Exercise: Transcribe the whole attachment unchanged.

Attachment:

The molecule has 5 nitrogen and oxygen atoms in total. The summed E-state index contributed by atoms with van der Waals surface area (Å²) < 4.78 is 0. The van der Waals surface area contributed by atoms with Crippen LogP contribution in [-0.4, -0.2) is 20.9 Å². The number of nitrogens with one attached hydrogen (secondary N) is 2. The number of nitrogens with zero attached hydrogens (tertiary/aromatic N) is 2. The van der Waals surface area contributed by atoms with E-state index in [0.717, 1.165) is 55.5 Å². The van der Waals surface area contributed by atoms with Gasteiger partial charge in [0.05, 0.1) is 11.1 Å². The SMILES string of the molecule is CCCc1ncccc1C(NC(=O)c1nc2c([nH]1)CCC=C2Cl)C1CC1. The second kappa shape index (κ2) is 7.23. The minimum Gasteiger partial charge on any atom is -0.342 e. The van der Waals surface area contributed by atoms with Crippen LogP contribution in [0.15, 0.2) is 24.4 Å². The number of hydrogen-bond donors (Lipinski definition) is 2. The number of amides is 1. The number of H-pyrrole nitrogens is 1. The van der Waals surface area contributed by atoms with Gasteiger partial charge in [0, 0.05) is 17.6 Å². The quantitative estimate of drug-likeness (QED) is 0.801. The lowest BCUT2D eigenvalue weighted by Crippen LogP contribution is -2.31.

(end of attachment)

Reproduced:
The molecule has 5 nitrogen and oxygen atoms in total. The summed E-state index contributed by atoms with van der Waals surface area (Å²) < 4.78 is 0. The van der Waals surface area contributed by atoms with Crippen LogP contribution in [-0.4, -0.2) is 20.9 Å². The number of nitrogens with one attached hydrogen (secondary N) is 2. The number of nitrogens with zero attached hydrogens (tertiary/aromatic N) is 2. The van der Waals surface area contributed by atoms with E-state index in [0.717, 1.165) is 55.5 Å². The van der Waals surface area contributed by atoms with Gasteiger partial charge in [0.05, 0.1) is 11.1 Å². The SMILES string of the molecule is CCCc1ncccc1C(NC(=O)c1nc2c([nH]1)CCC=C2Cl)C1CC1. The second kappa shape index (κ2) is 7.23. The minimum Gasteiger partial charge on any atom is -0.342 e. The van der Waals surface area contributed by atoms with Crippen LogP contribution in [0.15, 0.2) is 24.4 Å². The number of hydrogen-bond donors (Lipinski definition) is 2. The number of amides is 1. The number of H-pyrrole nitrogens is 1. The van der Waals surface area contributed by atoms with Gasteiger partial charge in [0, 0.05) is 17.6 Å². The quantitative estimate of drug-likeness (QED) is 0.801. The lowest BCUT2D eigenvalue weighted by Crippen LogP contribution is -2.31.